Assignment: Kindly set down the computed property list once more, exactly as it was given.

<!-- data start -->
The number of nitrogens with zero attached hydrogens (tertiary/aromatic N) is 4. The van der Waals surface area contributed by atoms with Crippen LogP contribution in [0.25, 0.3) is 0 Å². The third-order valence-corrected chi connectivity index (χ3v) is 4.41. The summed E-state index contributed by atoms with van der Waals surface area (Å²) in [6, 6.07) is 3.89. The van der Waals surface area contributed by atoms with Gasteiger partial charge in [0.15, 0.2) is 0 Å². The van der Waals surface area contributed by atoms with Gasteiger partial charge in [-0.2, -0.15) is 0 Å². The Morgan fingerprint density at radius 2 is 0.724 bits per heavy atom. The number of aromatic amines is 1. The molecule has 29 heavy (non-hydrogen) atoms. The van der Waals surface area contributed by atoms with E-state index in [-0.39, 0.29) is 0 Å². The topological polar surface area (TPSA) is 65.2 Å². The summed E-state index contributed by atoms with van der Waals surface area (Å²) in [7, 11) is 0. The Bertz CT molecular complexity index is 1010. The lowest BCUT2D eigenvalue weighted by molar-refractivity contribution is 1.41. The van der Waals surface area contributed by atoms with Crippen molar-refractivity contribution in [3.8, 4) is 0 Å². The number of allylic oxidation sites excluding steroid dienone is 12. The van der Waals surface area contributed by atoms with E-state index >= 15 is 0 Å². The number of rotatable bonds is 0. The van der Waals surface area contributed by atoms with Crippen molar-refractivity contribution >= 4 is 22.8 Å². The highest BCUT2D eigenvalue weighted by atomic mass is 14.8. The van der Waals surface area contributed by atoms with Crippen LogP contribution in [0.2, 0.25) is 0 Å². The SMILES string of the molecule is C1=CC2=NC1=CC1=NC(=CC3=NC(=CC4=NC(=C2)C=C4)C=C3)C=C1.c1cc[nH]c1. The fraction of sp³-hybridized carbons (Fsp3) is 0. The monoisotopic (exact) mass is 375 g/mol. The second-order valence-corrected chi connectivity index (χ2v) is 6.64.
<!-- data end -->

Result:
The number of nitrogens with zero attached hydrogens (tertiary/aromatic N) is 4. The van der Waals surface area contributed by atoms with Crippen LogP contribution in [0.25, 0.3) is 0 Å². The third-order valence-corrected chi connectivity index (χ3v) is 4.41. The summed E-state index contributed by atoms with van der Waals surface area (Å²) in [6, 6.07) is 3.89. The van der Waals surface area contributed by atoms with Gasteiger partial charge in [0.15, 0.2) is 0 Å². The van der Waals surface area contributed by atoms with Gasteiger partial charge in [-0.2, -0.15) is 0 Å². The Morgan fingerprint density at radius 2 is 0.724 bits per heavy atom. The number of aromatic amines is 1. The molecule has 29 heavy (non-hydrogen) atoms. The van der Waals surface area contributed by atoms with E-state index in [-0.39, 0.29) is 0 Å². The topological polar surface area (TPSA) is 65.2 Å². The summed E-state index contributed by atoms with van der Waals surface area (Å²) in [7, 11) is 0. The Bertz CT molecular complexity index is 1010. The lowest BCUT2D eigenvalue weighted by molar-refractivity contribution is 1.41. The van der Waals surface area contributed by atoms with Crippen molar-refractivity contribution in [3.8, 4) is 0 Å². The number of allylic oxidation sites excluding steroid dienone is 12. The van der Waals surface area contributed by atoms with E-state index >= 15 is 0 Å². The number of rotatable bonds is 0. The van der Waals surface area contributed by atoms with Crippen molar-refractivity contribution >= 4 is 22.8 Å². The highest BCUT2D eigenvalue weighted by atomic mass is 14.8. The van der Waals surface area contributed by atoms with Crippen LogP contribution in [0.2, 0.25) is 0 Å². The SMILES string of the molecule is C1=CC2=NC1=CC1=NC(=CC3=NC(=CC4=NC(=C2)C=C4)C=C3)C=C1.c1cc[nH]c1. The fraction of sp³-hybridized carbons (Fsp3) is 0. The monoisotopic (exact) mass is 375 g/mol. The second-order valence-corrected chi connectivity index (χ2v) is 6.64.